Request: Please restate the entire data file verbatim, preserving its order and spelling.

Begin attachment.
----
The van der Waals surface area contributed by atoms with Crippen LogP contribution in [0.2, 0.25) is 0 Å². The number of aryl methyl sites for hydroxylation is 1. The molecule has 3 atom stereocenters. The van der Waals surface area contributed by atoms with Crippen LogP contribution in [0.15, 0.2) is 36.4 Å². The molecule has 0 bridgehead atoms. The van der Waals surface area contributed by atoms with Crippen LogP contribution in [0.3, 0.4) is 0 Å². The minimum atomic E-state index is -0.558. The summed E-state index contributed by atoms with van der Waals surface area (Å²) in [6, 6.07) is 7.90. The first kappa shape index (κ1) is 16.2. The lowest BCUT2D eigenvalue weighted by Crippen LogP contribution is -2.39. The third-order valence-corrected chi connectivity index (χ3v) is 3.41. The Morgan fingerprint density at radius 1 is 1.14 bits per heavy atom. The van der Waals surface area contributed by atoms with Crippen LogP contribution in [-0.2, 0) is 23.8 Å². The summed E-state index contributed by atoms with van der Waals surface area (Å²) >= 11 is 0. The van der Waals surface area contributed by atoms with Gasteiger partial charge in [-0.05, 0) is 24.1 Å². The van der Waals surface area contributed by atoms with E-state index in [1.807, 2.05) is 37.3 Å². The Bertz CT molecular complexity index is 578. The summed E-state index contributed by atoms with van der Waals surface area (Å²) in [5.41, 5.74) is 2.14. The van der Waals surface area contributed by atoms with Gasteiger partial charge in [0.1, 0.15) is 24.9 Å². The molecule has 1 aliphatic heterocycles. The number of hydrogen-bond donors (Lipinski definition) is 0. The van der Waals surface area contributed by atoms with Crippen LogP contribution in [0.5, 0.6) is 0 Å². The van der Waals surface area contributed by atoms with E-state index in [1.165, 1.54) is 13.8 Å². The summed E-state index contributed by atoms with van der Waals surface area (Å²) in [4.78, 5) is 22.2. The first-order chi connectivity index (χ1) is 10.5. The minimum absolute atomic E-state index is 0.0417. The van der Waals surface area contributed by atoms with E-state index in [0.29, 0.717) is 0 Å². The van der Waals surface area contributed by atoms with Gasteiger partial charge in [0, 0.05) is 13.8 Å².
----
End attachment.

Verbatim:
The van der Waals surface area contributed by atoms with Crippen LogP contribution in [0.2, 0.25) is 0 Å². The number of aryl methyl sites for hydroxylation is 1. The molecule has 3 atom stereocenters. The van der Waals surface area contributed by atoms with Crippen LogP contribution in [0.15, 0.2) is 36.4 Å². The molecule has 0 bridgehead atoms. The van der Waals surface area contributed by atoms with Crippen LogP contribution in [0.3, 0.4) is 0 Å². The minimum atomic E-state index is -0.558. The summed E-state index contributed by atoms with van der Waals surface area (Å²) in [6, 6.07) is 7.90. The first kappa shape index (κ1) is 16.2. The lowest BCUT2D eigenvalue weighted by Crippen LogP contribution is -2.39. The third-order valence-corrected chi connectivity index (χ3v) is 3.41. The Morgan fingerprint density at radius 1 is 1.14 bits per heavy atom. The van der Waals surface area contributed by atoms with Crippen LogP contribution in [-0.2, 0) is 23.8 Å². The summed E-state index contributed by atoms with van der Waals surface area (Å²) >= 11 is 0. The van der Waals surface area contributed by atoms with Gasteiger partial charge in [-0.05, 0) is 24.1 Å². The van der Waals surface area contributed by atoms with E-state index in [1.807, 2.05) is 37.3 Å². The Bertz CT molecular complexity index is 578. The summed E-state index contributed by atoms with van der Waals surface area (Å²) in [5.41, 5.74) is 2.14. The van der Waals surface area contributed by atoms with Gasteiger partial charge in [0.1, 0.15) is 24.9 Å². The molecule has 1 aliphatic heterocycles. The number of hydrogen-bond donors (Lipinski definition) is 0. The van der Waals surface area contributed by atoms with Crippen LogP contribution in [0.5, 0.6) is 0 Å². The van der Waals surface area contributed by atoms with E-state index in [1.165, 1.54) is 13.8 Å². The summed E-state index contributed by atoms with van der Waals surface area (Å²) in [4.78, 5) is 22.2. The first-order chi connectivity index (χ1) is 10.5. The minimum absolute atomic E-state index is 0.0417. The van der Waals surface area contributed by atoms with E-state index in [0.29, 0.717) is 0 Å². The van der Waals surface area contributed by atoms with Gasteiger partial charge in [0, 0.05) is 13.8 Å².